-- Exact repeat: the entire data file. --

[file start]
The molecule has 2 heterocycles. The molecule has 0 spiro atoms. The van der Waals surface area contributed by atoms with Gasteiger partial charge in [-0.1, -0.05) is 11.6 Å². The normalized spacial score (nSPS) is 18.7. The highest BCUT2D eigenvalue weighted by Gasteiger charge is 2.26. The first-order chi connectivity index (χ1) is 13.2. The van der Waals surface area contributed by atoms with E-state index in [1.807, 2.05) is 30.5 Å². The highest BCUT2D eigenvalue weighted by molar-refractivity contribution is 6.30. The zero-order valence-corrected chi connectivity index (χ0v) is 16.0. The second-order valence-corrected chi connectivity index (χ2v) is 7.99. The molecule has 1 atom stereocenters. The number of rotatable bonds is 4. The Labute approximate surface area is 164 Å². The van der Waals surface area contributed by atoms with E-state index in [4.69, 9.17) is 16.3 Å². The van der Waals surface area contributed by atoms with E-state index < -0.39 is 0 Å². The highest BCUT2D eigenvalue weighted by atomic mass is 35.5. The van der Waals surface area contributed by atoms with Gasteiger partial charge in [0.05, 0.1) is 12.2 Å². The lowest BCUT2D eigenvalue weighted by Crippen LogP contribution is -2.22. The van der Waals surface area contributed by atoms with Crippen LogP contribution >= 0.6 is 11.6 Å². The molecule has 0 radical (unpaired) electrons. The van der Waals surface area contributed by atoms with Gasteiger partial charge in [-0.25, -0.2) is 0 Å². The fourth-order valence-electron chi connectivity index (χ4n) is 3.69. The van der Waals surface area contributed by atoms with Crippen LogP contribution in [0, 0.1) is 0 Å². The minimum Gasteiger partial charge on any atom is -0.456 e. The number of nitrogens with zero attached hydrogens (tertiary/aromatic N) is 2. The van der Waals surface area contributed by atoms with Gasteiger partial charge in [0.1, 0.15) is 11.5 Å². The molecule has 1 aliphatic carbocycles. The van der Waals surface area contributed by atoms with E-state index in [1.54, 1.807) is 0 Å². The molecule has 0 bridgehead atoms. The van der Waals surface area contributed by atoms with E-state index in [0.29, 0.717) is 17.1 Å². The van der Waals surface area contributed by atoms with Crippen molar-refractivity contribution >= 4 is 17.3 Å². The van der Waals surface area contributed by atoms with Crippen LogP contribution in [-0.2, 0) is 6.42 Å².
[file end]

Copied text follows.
The molecule has 2 heterocycles. The molecule has 0 spiro atoms. The van der Waals surface area contributed by atoms with Gasteiger partial charge in [-0.1, -0.05) is 11.6 Å². The normalized spacial score (nSPS) is 18.7. The highest BCUT2D eigenvalue weighted by Gasteiger charge is 2.26. The first-order chi connectivity index (χ1) is 13.2. The van der Waals surface area contributed by atoms with E-state index in [1.807, 2.05) is 30.5 Å². The highest BCUT2D eigenvalue weighted by molar-refractivity contribution is 6.30. The zero-order valence-corrected chi connectivity index (χ0v) is 16.0. The second-order valence-corrected chi connectivity index (χ2v) is 7.99. The molecule has 1 atom stereocenters. The number of rotatable bonds is 4. The Labute approximate surface area is 164 Å². The van der Waals surface area contributed by atoms with E-state index in [4.69, 9.17) is 16.3 Å². The van der Waals surface area contributed by atoms with E-state index < -0.39 is 0 Å². The highest BCUT2D eigenvalue weighted by atomic mass is 35.5. The van der Waals surface area contributed by atoms with Gasteiger partial charge in [0.05, 0.1) is 12.2 Å². The lowest BCUT2D eigenvalue weighted by Crippen LogP contribution is -2.22. The van der Waals surface area contributed by atoms with Crippen LogP contribution >= 0.6 is 11.6 Å². The molecule has 0 radical (unpaired) electrons. The van der Waals surface area contributed by atoms with Gasteiger partial charge in [-0.25, -0.2) is 0 Å². The fourth-order valence-electron chi connectivity index (χ4n) is 3.69. The van der Waals surface area contributed by atoms with Crippen LogP contribution in [0, 0.1) is 0 Å². The minimum Gasteiger partial charge on any atom is -0.456 e. The number of nitrogens with zero attached hydrogens (tertiary/aromatic N) is 2. The van der Waals surface area contributed by atoms with Gasteiger partial charge in [0.1, 0.15) is 11.5 Å². The molecule has 1 aliphatic carbocycles. The van der Waals surface area contributed by atoms with E-state index in [1.54, 1.807) is 0 Å². The molecule has 0 bridgehead atoms. The van der Waals surface area contributed by atoms with E-state index in [0.29, 0.717) is 17.1 Å². The van der Waals surface area contributed by atoms with Crippen molar-refractivity contribution >= 4 is 17.3 Å². The van der Waals surface area contributed by atoms with Crippen LogP contribution in [-0.2, 0) is 6.42 Å².